If you're a content creator then you've probably already heard about the Sony ZV-E1. It's a vlogging camera that's nice and easy to cart about given its size, despite housing a massive full-frame sensor inside for the utmost quality.
And now it's just received a major upgrade thanks to a free firmware upgrade that enables even higher-quality recording. It introduces 4K resolution at 120 frames-per-second, whereas previously this was capped at 60fps. The camera uses Long GOP inter-frame compression to make this possible.
It's not just a case of Sony doubling the delight for 4K shooters, though, as the Full HD (1080p) capture mode also gets a doubling of frame-rate potential: now FHD capture is possible at 240fps, which is ideal if you love shooting for additional slow-motion creative control in your post-production edits. This is added to the camera's "S&Q" (slow-motion/quick-motion) recording mode.
So how do you obtain this awesome ZV-E1 upgrade? Simply head to Sony's Creators Cloud website where you will be prompted to sign into your account. You'll need your camera's serial number in order to verify, but if you own multiple bodies then you're able to upgrade 10 of them (you big-in-the-game creator, you!). It's available right now, with downloads commencing from 28 June 2023.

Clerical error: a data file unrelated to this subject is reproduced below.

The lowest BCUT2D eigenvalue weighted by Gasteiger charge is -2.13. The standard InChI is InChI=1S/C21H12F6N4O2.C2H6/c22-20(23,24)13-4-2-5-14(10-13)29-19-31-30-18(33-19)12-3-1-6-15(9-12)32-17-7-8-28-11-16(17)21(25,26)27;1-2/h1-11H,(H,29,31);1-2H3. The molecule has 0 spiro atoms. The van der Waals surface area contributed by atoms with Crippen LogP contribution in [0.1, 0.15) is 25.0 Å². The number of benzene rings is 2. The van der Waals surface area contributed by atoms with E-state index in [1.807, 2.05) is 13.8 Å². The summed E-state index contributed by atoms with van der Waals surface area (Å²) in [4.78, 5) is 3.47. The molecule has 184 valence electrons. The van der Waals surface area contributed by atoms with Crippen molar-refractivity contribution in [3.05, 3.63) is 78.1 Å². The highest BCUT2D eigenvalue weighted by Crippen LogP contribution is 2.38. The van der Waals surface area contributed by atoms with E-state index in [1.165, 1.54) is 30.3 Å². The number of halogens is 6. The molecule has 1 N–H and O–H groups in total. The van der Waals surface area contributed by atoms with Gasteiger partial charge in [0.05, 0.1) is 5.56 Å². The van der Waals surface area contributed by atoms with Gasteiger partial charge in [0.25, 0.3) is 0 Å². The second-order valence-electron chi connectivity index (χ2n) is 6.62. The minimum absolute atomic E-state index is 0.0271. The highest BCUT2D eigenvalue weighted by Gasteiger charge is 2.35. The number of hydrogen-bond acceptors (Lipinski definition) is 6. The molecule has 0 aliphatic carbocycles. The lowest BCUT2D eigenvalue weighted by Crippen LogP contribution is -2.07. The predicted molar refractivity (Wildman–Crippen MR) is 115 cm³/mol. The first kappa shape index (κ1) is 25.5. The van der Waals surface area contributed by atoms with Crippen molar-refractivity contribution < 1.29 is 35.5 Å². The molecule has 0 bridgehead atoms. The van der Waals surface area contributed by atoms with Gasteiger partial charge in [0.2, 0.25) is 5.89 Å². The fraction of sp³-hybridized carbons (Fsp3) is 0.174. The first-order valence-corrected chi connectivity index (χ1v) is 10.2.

And if you don't own the Sony ZV-E1 then why consider this full-frame camera as a potential purchase? There are plenty of reasons: in addition to its small scale, Sony's E-mount system is in place, offering access to heaps of top-tier lens potential matches, while an articulated 3-inch LCD screen makes capturing yourself in front of or behind the camera easily achievable.
Sony's dominance in the best full-frame cameras market has really gone from strength to strength over the years, and while I've not used the ZV-E1 with its upgraded firmware, it's easy to see why based on features. The only possible downside of this upgrade? Well, overheating is clearly a potential concern, but I suspect Sony has been fine-tuning this update to be best as possible, hence releasing it later than the camera's initial launch...